Sandy Hook: +40° 26' 37.44", -73° 59' 56.58"

July 20, 2009... New Jersey Coast

After a day at anchor in Cape May, where we did such exciting things as laundry, buy diesel, and reward ourselves with a challenging kayak through the salt marsh (where we almost managed to ground ourselves...oy), we got up early this morning to make our way to our next anchorage - Atlantic City. Early winds were not favorable to sailing the northeasterly course, but as the day went on, we found our groove and managed to get some Atlantic Ocean sailing in. To top that off, we saw some more dolphins around our boat! And as a milestone in our technical portfolio, we made water while we were underway. We arrived in early evening in Abescon Inlet and anchored in a humongous current in the marina district of Atlantic City, just in the shadow of Harrah’s casino. It looks like everything in Atlantic City has been dwarfed by the casinos, including the lighthouse. This isn’t a very beautiful place, but a convenient stopover as we make our way north. We plan to go see our friends at the Coast Guard station tomorrow morning to see about options for the rest of New Jersey.

Atlantic City NJ - 39d23'N 74d25'W

July 18, 2009... Cape May, NJ

Yay! A sunny day! Woke up to find that the full anchorage (maybe 10 boats) was nearly empty, and the remaining boats left early. Apparently we were the only ones planning to spend the day in town and stay another night. Coming from Annapolis, a town that caters to sailboats, we were surprised to find a completely different character in Cape May. This town is for fishermen, plain and simple. Not cruisers, not sailboat racers, fishermen. So the parade of boats leaving the harbor starts very early in the morning and continues the whole day. And of course it reverses itself in the evening. We had a front row seat to the activity (and the wakes!)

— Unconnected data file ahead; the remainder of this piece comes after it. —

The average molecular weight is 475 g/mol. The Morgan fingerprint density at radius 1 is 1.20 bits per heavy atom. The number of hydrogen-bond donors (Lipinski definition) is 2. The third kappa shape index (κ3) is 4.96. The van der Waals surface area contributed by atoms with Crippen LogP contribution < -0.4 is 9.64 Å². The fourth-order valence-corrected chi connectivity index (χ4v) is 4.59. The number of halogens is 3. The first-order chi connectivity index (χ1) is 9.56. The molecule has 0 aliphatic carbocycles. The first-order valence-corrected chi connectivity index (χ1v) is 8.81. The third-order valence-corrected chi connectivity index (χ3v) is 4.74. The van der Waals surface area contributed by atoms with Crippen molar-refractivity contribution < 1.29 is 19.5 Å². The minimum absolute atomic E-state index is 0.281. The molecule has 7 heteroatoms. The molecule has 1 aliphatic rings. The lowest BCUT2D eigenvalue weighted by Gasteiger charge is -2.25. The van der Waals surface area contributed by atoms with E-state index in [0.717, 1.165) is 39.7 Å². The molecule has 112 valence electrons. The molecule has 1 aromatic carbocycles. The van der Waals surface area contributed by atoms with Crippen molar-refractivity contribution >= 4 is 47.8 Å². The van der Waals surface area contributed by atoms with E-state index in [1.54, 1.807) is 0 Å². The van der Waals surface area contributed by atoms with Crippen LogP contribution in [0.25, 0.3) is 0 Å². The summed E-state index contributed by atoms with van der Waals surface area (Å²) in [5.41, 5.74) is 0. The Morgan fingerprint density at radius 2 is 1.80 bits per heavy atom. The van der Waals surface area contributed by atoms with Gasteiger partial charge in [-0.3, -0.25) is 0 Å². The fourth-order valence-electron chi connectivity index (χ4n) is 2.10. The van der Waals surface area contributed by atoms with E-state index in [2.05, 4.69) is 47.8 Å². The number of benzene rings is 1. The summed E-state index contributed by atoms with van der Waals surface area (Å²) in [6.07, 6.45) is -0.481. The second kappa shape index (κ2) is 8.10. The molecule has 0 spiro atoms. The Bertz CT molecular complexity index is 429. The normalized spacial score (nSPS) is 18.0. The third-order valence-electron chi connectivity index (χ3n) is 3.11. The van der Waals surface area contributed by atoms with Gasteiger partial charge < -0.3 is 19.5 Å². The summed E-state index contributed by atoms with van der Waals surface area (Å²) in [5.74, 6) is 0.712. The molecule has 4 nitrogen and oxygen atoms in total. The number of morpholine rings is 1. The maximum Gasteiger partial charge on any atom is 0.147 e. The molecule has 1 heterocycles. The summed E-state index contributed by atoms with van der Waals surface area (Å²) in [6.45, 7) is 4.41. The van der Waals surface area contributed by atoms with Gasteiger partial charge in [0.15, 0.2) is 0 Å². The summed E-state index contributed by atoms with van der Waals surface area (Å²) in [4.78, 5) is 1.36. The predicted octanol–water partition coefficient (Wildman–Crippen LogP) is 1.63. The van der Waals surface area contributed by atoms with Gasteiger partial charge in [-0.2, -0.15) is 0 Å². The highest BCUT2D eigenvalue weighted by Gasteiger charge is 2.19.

Having no information about the town, we weren’t sure where to dinghy to get there. Asking some local folks on their boats moored in the harbor, we learned that there is no public dinghy dock here and the city didn’t think it was an important amenity to provide. Not very friendly for the cruisers coming through the ICW or those like us that happened to come here. However, we did find that Utsch’s Marina would let us tie up under the ramp to their fuel dock. So we started walking to town - about a 2 mile hike. We passed all the beautiful Victorian gingerbread houses and found the pedestrian mall. Perfect weather and happy to have a chance to stretch our legs, we continued on to the promenade on the beach and walked up and down looking over the sea of people, colorful umbrellas, and a CALM sea (wish we had that yesterday.) Then, back through town and an early dinner at The Lobster House, a Cape May institution since the 1920s. Retrieved our boat at Utsch’s and back to Anhinga. A terrific day!